• When I had my elbows on the table a couple of years ago I mumbled, "I hate this part."

    "That's good," the doctor replied. "When a patient says he likes it, I tell him it's time to find a new doctor."

  • Judy

    – I laughed out loud.

    – Too much information.

    – I do not feel one bit sorry for you. Women have much worse to go through and more often.

    – Have a drink. It'll be okay. 🙂

  • I haven’t even read 1/3 of this and I’m already mad at you.

  • David: That's such a great line.

    Judy: Oh, THAT old canard. (I know it's true. I just like using the word "canard.")

  • textjunkie

    Hah!! Such drama, such angst… ::chuckle:: When he whips out a set of metal prongs to make the opening bigger, you'll get some sympathy from the women readers, but not before. 😉

  • Text: WHAT? Okay, that's it. I've had it with the "Hey, at least you're not a woman" response. Unfair!

    Okay, not unfair. Still. I may have to … well, blog about this.

    I blame you.

  • HK

    LOL, ditto a dozen times to the readers who said "women have it worse". Be grateful you don't have to give birth, either 😉

  • Gotta echo the ladies, John. I could say a lot more because I have given birth more than once and had a lot of complications with my pregannacies and births. BUT, I will spare everyone the details. Still, you took a very routine exam and made it very funny.

  • For what it's worth, I laughed out loud. Thanks for sharing John. That seems like an intensely uncomfortable experience. What is it about humankind that so often finds great humor in others' calamity? (And yes, I just really wanted to use the word "calamity" today)

  • Again with "Shut-up, Whiney-boy. Come complaining to us next time you have OVARIES!"

    I'm already planning my next post, which WILL address this obvious hot-button ….

    Wait. What were we talking about?

    Anyway, you just wait.

    Tricia: It means a LOT to me that you laughed out loud reading this. That's … what I'm trying to get. Sweet. Thanks.

  • Hahaha – hysterical! I laughed out loud several times while reading this… I'll never think of a friendship ring the same way though so I'm a little disturbed by that one but nonetheless very funny! 😀

  • onemansbeliefs

    Funny, Funny, Funny…

    The prostate is an odd little creature. In the confines of the doctor's office the mere thought of contact can cause anxiety, pain and suffering. In the act of a loving relationship it can take a beating like a punching bag and leave you smiling 🙂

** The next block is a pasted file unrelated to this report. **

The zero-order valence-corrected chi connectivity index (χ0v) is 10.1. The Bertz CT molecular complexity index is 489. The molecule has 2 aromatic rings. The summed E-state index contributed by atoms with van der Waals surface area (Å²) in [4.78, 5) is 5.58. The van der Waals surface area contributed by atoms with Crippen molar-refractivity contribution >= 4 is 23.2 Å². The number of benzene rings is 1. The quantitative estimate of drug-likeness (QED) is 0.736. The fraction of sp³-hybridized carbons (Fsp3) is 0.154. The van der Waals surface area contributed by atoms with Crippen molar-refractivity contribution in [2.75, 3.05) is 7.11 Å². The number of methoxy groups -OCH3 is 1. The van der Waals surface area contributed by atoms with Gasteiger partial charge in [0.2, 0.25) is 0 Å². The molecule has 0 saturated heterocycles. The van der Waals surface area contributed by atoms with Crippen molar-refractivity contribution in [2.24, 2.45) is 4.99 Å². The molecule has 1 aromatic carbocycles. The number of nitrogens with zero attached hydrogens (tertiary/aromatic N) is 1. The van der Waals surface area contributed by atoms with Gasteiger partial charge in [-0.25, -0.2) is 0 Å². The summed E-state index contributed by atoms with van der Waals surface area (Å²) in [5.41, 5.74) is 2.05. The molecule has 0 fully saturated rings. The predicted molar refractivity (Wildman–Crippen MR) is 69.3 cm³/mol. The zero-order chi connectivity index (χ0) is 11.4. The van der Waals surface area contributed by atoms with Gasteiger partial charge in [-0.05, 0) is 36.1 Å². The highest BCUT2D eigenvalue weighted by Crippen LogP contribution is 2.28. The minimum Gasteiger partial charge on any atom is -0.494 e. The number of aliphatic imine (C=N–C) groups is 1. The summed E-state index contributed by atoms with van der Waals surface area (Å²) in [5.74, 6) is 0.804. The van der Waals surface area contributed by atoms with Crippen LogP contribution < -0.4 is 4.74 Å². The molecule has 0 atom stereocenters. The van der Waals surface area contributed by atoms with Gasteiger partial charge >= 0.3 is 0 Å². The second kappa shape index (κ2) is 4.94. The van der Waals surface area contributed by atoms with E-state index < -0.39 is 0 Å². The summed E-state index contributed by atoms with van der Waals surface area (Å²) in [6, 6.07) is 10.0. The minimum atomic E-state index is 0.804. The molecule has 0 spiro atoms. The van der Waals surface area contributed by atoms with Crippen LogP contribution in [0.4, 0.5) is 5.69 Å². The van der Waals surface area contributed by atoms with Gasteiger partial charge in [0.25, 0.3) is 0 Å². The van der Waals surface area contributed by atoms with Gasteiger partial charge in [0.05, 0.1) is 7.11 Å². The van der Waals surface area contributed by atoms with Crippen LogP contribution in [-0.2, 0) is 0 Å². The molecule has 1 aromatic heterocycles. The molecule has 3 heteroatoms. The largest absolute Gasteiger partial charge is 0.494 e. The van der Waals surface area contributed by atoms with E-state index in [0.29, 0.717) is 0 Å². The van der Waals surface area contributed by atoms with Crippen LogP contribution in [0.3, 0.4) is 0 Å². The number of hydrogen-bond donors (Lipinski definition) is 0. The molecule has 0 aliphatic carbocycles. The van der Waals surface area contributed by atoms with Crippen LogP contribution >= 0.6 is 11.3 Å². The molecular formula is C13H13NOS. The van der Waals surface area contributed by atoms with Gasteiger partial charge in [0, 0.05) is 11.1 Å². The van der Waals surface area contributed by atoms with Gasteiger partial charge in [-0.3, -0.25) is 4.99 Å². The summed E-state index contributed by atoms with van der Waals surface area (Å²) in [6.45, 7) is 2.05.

• WHOA there, Smiley. Was that WAY too much information for you to be sharing, or … well, I can't think of an "or."

    So. As part of your sex-play, you enjoy prolonged, direct prostrate manipulation. Good to know.

    I'll never eat or sleep again. But good to know. Thanks for writing!

  • onemansbeliefs

    Me? Did I say me? Ahh… Not me. See, I, uh, I got this friend. He told me.

    Next time I'll let him know this info is not for public consumption. My humble apologies. For my friend, I mean.

  • My doctor, while donning his right latex glove, said, "It may be the digital age but in the end, it still comes down to just one digit." Then he flexes his right index finger/digit.

    His smile fades as I must have looked dumbfounded. or horrified. i really can't remember. its all a blur.

    So then he says, "hmmmph! that usually gets at least a chuckle!"

    I was thinking its a good thing he gave up on his comedic dreams and stayed in med school.

  • LOL. Another belly laugh. Yet my first was almost the same experience.

    Seriously: my partner's father died from prostrate cancer. Such a needless and avoidable death! God on you for taking it seriously…In a manner of speaking.

  • ShyAsrai

    time for you to go hug your wife – really really hard – for all these years you had no inkling of what women go through, and never cared about it.

  • LOL! Thanks, John. That was funny.

  • Jasun Mark

    If you’ve gone to the trouble of Googling my name, you’ll know what I do for a living and I therefore have more experience talking men through the first time they have something.. um… go in there.

    I always say “Just remember most of all, Relax…. Breathe in… Gently push out.”

    The muscles will get the message there’s… uh… something in there and they’ll open up, thus allowing the experience to be less.. obtrusive.

    I’m not a fan of it either, but sometimes a man’s gotta do what a man’s gotta do.

  • Lisa

    “But couldn’t you at least … I don’t know … maybe pour me a drink of some sort? You could play a little Barry White, perhaps. Or even just dim the lights a little?”

    “I like to do it with the lights on.”

    Dr. Bratwurstfingers.

    LMAO…you are hilarious!

    btw.. I like how you put "Shy" in place.

  • Whoa, Shy. First of all, wrong screen name. Secondly, don’t presume to tell me what I have and haven’t known or cared about relative to my wife’s health. Who in the hell do you think you are?

  • chris

    come-on, I get the whole ‘omg women have it so much worse’, ‘men are pathetic, if they had to go what we went through they’d die’…. So tired of the BS, 1. a woman’s vagina is designed to stretch, 2. feel more sorry for the doc that has to examine crotch all day cause they see crap like blue waffles and put there face near it with there hands in it while smiling and saying ‘oh no its not that bad’, 3. the stigma and trepidation with the penetration of male orifices has only built men up to be dramatic and possess an ‘all of sudden’ mixed with a ‘i never thought it would happen to me’ feeling. You gals are raised with the acknowledgment it is going to have and are prepared for it, not to mention the vagina is made to stretch upon entry and exit, 4. lastly all this crap that women give men about holding pregnancy over their mans head is so full of shiiit. Females possess the amazing ability to incubate, grow and raise children, yet half of them see no honor or purpose in it. Which is why most guys will treat all those trash talking hoes like a sperm bank with terrible customer service. Ladies should remember what there first time to the gyno was like and realize that is what men go through, but with thought that they could be signs of cancer. I respect women and all they go through , just not the feminist spin on an article that is funny as hell until you read the comments from women like ShyAsrai.